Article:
The markets have been selling off lately. Since these portfolios are a mix of US and non-US companies there aren’t “simple” indexes that I can use to compare them. But in general, the US markets which by various measures had been up in the 10-20% range are mostly back down to where they were in the beginning of the year and European and Asian markets are about the same or mostly worse.
These portfolios are meant to be long equity-only vehicles for young individuals with a very long time horizon in front of them (50+ years). They are “part” of a total portfolio and meant for a specific purpose; no one should just put all their wealth into a long-only stock fund.
Thus based on these elements I am loathe to do specific buys and sells based on total market conditions, because you are often selling off one stock for another stock with similar characteristics. Our markets today have very high “correlation”, meaning that almost all of the stocks tend to go up or down on a single day, especially when big market events occur. Correlation has been increasing over the years, meaning that even if you have a diversified fund (a rule of thumb is that you have 10 or more instruments that aren’t similar to one another) that doesn’t necessarily “save” you if they all move together.
The nature of the stock markets have been changing in the eleven years since I started this effort with Portfolio One, right around 9/11. There are many trends, but here are the key ones in my opinion:
- Rise in international markets – international markets have always been important, even to US-centric investors, but today they are even more critical. A stock market is fundamentally about “growth”, and most of the real growth is occurring off US shores. Thus to not invest internationally, even with all their structural differences from the US market and other risks, is to miss out on the future
- Reduction in IPO’s – the number of companies listed on exchanges has fallen as the number of IPO’s hasn’t kept pace with companies being acquired either by other companies or “going private”. Also the IPO’s are later (see FB) meaning that a lot of the “upside” is gone when they launch, or there often is no upside at all if they are being sold out of a private equity fund (they already captured that)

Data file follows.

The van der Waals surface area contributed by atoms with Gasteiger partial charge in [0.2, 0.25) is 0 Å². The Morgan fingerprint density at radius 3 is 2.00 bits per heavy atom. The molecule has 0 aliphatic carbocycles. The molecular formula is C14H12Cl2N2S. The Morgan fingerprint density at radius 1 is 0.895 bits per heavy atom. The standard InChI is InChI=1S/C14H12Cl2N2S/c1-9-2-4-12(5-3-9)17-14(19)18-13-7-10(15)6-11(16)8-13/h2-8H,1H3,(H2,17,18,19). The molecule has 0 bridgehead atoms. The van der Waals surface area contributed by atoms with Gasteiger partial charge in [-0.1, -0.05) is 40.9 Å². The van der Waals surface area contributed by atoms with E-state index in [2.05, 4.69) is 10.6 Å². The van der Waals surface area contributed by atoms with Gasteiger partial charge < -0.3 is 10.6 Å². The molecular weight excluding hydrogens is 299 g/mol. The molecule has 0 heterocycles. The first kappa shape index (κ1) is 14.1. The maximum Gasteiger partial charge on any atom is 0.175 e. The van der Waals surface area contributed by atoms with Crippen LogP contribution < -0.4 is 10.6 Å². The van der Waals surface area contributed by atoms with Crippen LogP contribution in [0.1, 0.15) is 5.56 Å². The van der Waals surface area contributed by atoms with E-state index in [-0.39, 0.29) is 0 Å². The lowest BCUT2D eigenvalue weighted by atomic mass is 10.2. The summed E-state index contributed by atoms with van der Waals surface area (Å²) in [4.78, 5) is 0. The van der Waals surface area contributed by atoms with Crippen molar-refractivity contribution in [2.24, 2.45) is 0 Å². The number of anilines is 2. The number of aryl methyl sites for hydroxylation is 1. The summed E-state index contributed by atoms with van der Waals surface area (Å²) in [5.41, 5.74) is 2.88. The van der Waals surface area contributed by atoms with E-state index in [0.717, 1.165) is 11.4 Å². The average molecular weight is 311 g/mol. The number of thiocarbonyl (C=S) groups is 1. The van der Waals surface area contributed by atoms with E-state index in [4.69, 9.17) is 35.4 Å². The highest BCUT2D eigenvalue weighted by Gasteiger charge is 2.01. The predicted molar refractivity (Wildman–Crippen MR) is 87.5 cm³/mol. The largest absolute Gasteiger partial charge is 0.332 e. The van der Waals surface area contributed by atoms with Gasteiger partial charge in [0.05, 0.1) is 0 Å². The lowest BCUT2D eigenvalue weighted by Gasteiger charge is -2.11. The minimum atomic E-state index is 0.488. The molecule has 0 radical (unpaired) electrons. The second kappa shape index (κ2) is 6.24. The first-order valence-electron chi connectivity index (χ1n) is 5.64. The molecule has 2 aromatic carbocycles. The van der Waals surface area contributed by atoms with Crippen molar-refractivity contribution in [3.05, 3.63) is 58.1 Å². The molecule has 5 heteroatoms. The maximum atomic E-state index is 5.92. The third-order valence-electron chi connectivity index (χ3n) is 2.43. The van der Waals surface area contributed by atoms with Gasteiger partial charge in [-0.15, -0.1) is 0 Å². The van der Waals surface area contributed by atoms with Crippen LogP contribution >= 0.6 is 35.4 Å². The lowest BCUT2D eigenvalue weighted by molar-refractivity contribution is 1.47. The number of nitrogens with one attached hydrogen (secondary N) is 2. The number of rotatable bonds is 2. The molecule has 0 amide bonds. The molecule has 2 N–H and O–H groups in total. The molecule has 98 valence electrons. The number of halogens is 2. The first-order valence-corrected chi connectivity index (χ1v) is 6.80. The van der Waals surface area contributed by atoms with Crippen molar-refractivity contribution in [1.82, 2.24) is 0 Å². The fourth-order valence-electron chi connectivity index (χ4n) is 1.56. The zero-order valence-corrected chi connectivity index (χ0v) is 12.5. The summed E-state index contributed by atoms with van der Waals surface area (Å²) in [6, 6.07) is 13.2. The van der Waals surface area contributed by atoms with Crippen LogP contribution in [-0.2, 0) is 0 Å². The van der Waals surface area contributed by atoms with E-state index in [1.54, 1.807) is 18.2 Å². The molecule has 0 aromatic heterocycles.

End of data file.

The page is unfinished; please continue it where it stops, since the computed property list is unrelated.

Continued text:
- Focus on Dividends – some of the dividend focus is due to favorable tax treatment (the limits on double taxation of dividends) and their 15% rate rather than as ordinary income and some is due to the gradual dawning on more investors that a substantial part of the total return is due to dividends and not just share price appreciation (unrealized)
- Increased government intervention – in order to understand markets today you need to anticipate government moves to a greater degree than in the past. Our large banks might never have survived the 2008 crisis without government intervention, and today they exist. Will the government let them survive the next crisis, or will equity holders be wiped out like their were for Fannie Mae and Freddie Mac or Lehman? Now you need to anticipate government reaction
- Increasing Currency gyrations – for many years we had currency stability but we may be entering an era of less stability, especially in the key currencies the dollar, Euro, pound, yuan, etc… This has many effects on competitiveness and immediate valuations
- Low interest rates – a low interest rate policy has many effects on the market. It depresses interest earnings (which impacts some equities) but also makes equities more attractive relative to debt instruments, especially when the chance of default rises.
- The rise of Chinese stocks – while the US market went (mostly) moribund a whole host of Chinese companies came onto US exchanges or were accessible to US investors. A lot of the “froth” and potential “boiler room” activities went into those stocks instead of US stocks
Here at Trust Funds for Kids we try to look at the long time horizon and make decisions accordingly. This doesn’t mean that short term gyrations aren’t painful, as well.